Farmers believe they have been wrongly charged for water stored in their dams.
FLEURIEU Peninsula farmers have been hit with their first bills for water stored in their dams and believe they are being wrongfully charged for water for stock and household use.
The bills, issued by the Western Mount Lofty Ranges Natural Resource Management Board this week, range from $37 to $5000 depending on the storage capacity and water use on properties.
A growing group of outraged Fleurieu farmers has called for others to ignore the bills in protest against the move they say they were guaranteed would not happen.
The Department of Environment, Wildlife and Natural Resources has warned debt collectors would be sent if the bills were not paid within 90 days.
Back Valley dairy farmer Wayne Kirk said when the NRM board pushed for farm dams to be metered in 2011, farmers were told they would never be charged for stock water or household water.
In the first round of bills, farms with no irrigation or water use outside of stock and households, have been hit with water levy bills.
“This is the first time they have sent the levy out in this region,’’ Mr Kirk said.
“They have done it in other regions around the state and I think the Eyre Peninsula also is facing it now. We already pay a NRM levy which this financial year will raise $27.5 million … these bills are on top of that and for what?’’
Mr Kirk said there was a degree of acceptance of charges for using groundwater where farmers used bores for irrigation, but drawing from dams for stock and household water should not be billed.
“There’s some people out there who are going to get really big bills because they have quite a lot of storage. But they’re not using that water, they’re not stealing it, it is in the system,’’ Mr Kirk said.
“The NRM’s argument is that they are controlling water use. They know how big our dams are and how much water we use. If a farmer was to do the wrong thing then they can act.’’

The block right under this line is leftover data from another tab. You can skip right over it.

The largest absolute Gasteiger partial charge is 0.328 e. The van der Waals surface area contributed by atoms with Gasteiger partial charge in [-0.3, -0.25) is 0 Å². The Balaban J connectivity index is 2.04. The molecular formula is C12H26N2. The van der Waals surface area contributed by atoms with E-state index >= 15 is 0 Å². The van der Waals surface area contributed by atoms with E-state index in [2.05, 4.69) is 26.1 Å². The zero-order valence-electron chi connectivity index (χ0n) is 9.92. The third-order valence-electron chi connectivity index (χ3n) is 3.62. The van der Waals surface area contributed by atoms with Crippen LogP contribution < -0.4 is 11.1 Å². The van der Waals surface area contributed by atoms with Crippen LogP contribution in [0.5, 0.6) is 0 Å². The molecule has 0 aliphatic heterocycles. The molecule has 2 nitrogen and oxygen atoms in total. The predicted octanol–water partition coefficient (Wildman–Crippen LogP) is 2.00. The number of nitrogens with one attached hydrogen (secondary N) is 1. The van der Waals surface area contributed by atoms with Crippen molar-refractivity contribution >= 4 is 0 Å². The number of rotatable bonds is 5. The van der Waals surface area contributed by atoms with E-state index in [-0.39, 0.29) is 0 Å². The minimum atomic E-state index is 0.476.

A Department of Environment, Wildlife and Natural Resources spokesman confirmed invoices had been sent out to water licence holders across the Adelaide and Mount Lofty Ranges region, including the Western Mount Lofty Ranges.
“Water licence holders in the Barossa, McLaren Vale and Northern Adelaide Plains have been contributing to a water levy since the late 1990s/early 2000,’’ the spokesman said.
“Licence holders in the WMLR are now also contributing to the Water levy. This ensures equity with other licence holders In the AMLR region.
“There is no levy charged for water which is used for stock and domestic purposes.’’
The billing of farm general water licence holders in the Western Mount Lofty Ranges will generate approximately $696,000 and $1,200,000 from SA Water.
“These funds are used by the Board to support water management and planning,’’ the spokesman said.
“The board is responsible under the natural resources management act for ensuring the long term sustainable use of the region’s water resources. The board implements the act through the development and review of water allocation plans and monitoring of the resource.’’